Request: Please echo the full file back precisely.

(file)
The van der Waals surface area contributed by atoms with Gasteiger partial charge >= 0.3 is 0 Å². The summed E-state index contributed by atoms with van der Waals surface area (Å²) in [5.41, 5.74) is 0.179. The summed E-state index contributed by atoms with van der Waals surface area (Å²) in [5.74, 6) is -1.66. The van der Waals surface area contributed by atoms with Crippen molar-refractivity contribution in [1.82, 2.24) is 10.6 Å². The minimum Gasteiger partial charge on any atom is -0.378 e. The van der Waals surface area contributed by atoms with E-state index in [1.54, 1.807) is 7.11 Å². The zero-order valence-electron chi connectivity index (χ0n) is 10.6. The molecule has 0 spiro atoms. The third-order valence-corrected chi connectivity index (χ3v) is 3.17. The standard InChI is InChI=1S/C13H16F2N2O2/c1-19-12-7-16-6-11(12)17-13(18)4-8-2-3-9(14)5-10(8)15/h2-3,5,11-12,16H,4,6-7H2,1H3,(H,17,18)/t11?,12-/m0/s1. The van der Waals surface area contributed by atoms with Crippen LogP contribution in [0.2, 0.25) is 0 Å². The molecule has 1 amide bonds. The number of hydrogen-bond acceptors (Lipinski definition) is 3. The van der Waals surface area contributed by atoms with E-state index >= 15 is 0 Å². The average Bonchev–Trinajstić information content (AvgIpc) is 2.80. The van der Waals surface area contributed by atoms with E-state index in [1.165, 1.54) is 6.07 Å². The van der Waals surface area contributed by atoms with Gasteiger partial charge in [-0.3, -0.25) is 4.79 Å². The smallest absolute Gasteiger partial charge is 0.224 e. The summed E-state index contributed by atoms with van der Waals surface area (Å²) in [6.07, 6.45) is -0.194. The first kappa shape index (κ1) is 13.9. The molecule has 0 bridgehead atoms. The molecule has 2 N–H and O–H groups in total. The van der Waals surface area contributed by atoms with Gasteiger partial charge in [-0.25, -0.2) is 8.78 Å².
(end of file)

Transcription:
The van der Waals surface area contributed by atoms with Gasteiger partial charge >= 0.3 is 0 Å². The summed E-state index contributed by atoms with van der Waals surface area (Å²) in [5.41, 5.74) is 0.179. The summed E-state index contributed by atoms with van der Waals surface area (Å²) in [5.74, 6) is -1.66. The van der Waals surface area contributed by atoms with Crippen molar-refractivity contribution in [1.82, 2.24) is 10.6 Å². The minimum Gasteiger partial charge on any atom is -0.378 e. The van der Waals surface area contributed by atoms with E-state index in [1.54, 1.807) is 7.11 Å². The zero-order valence-electron chi connectivity index (χ0n) is 10.6. The molecule has 0 spiro atoms. The third-order valence-corrected chi connectivity index (χ3v) is 3.17. The standard InChI is InChI=1S/C13H16F2N2O2/c1-19-12-7-16-6-11(12)17-13(18)4-8-2-3-9(14)5-10(8)15/h2-3,5,11-12,16H,4,6-7H2,1H3,(H,17,18)/t11?,12-/m0/s1. The van der Waals surface area contributed by atoms with Crippen LogP contribution in [0.2, 0.25) is 0 Å². The molecule has 1 amide bonds. The number of hydrogen-bond acceptors (Lipinski definition) is 3. The van der Waals surface area contributed by atoms with E-state index >= 15 is 0 Å². The average Bonchev–Trinajstić information content (AvgIpc) is 2.80. The van der Waals surface area contributed by atoms with E-state index in [1.165, 1.54) is 6.07 Å². The van der Waals surface area contributed by atoms with Gasteiger partial charge in [-0.3, -0.25) is 4.79 Å². The smallest absolute Gasteiger partial charge is 0.224 e. The summed E-state index contributed by atoms with van der Waals surface area (Å²) in [6.07, 6.45) is -0.194. The first kappa shape index (κ1) is 13.9. The molecule has 0 bridgehead atoms. The molecule has 2 N–H and O–H groups in total. The van der Waals surface area contributed by atoms with Gasteiger partial charge in [-0.25, -0.2) is 8.78 Å².